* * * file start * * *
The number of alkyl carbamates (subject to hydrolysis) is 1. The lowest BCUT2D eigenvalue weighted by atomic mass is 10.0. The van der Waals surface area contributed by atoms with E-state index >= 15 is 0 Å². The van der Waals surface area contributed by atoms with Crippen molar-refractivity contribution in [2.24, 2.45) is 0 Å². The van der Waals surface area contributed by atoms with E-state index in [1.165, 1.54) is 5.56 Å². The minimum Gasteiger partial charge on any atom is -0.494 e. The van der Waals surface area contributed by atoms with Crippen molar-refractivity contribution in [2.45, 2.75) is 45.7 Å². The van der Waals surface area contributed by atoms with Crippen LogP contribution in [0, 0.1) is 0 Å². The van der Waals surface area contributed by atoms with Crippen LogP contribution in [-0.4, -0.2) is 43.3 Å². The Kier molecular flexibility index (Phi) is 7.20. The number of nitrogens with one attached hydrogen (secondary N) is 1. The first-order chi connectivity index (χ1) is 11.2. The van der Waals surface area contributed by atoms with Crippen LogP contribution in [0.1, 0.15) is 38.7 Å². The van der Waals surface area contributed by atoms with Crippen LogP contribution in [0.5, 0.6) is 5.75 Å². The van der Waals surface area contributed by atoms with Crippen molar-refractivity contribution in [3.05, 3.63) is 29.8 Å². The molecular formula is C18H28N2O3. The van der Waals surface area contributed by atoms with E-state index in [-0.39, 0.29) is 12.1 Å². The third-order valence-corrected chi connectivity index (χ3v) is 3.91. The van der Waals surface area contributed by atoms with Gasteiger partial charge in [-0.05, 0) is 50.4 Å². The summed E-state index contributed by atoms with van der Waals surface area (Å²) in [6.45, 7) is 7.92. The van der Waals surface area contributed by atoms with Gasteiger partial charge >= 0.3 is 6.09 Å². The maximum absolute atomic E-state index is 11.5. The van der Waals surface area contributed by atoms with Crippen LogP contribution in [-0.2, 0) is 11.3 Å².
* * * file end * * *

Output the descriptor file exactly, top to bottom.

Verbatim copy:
The number of alkyl carbamates (subject to hydrolysis) is 1. The lowest BCUT2D eigenvalue weighted by atomic mass is 10.0. The van der Waals surface area contributed by atoms with E-state index >= 15 is 0 Å². The van der Waals surface area contributed by atoms with Crippen molar-refractivity contribution in [2.24, 2.45) is 0 Å². The van der Waals surface area contributed by atoms with E-state index in [1.165, 1.54) is 5.56 Å². The minimum Gasteiger partial charge on any atom is -0.494 e. The van der Waals surface area contributed by atoms with Crippen molar-refractivity contribution in [2.45, 2.75) is 45.7 Å². The van der Waals surface area contributed by atoms with Crippen LogP contribution in [0, 0.1) is 0 Å². The van der Waals surface area contributed by atoms with Crippen LogP contribution in [-0.4, -0.2) is 43.3 Å². The Kier molecular flexibility index (Phi) is 7.20. The number of nitrogens with one attached hydrogen (secondary N) is 1. The first-order chi connectivity index (χ1) is 11.2. The van der Waals surface area contributed by atoms with Crippen LogP contribution in [0.1, 0.15) is 38.7 Å². The van der Waals surface area contributed by atoms with Crippen LogP contribution in [0.5, 0.6) is 5.75 Å². The van der Waals surface area contributed by atoms with Crippen molar-refractivity contribution in [3.05, 3.63) is 29.8 Å². The molecular formula is C18H28N2O3. The van der Waals surface area contributed by atoms with E-state index in [-0.39, 0.29) is 12.1 Å². The third-order valence-corrected chi connectivity index (χ3v) is 3.91. The van der Waals surface area contributed by atoms with Gasteiger partial charge in [-0.05, 0) is 50.4 Å². The summed E-state index contributed by atoms with van der Waals surface area (Å²) in [6.45, 7) is 7.92. The van der Waals surface area contributed by atoms with Gasteiger partial charge >= 0.3 is 6.09 Å². The maximum absolute atomic E-state index is 11.5. The van der Waals surface area contributed by atoms with Crippen LogP contribution in [-0.2, 0) is 11.3 Å².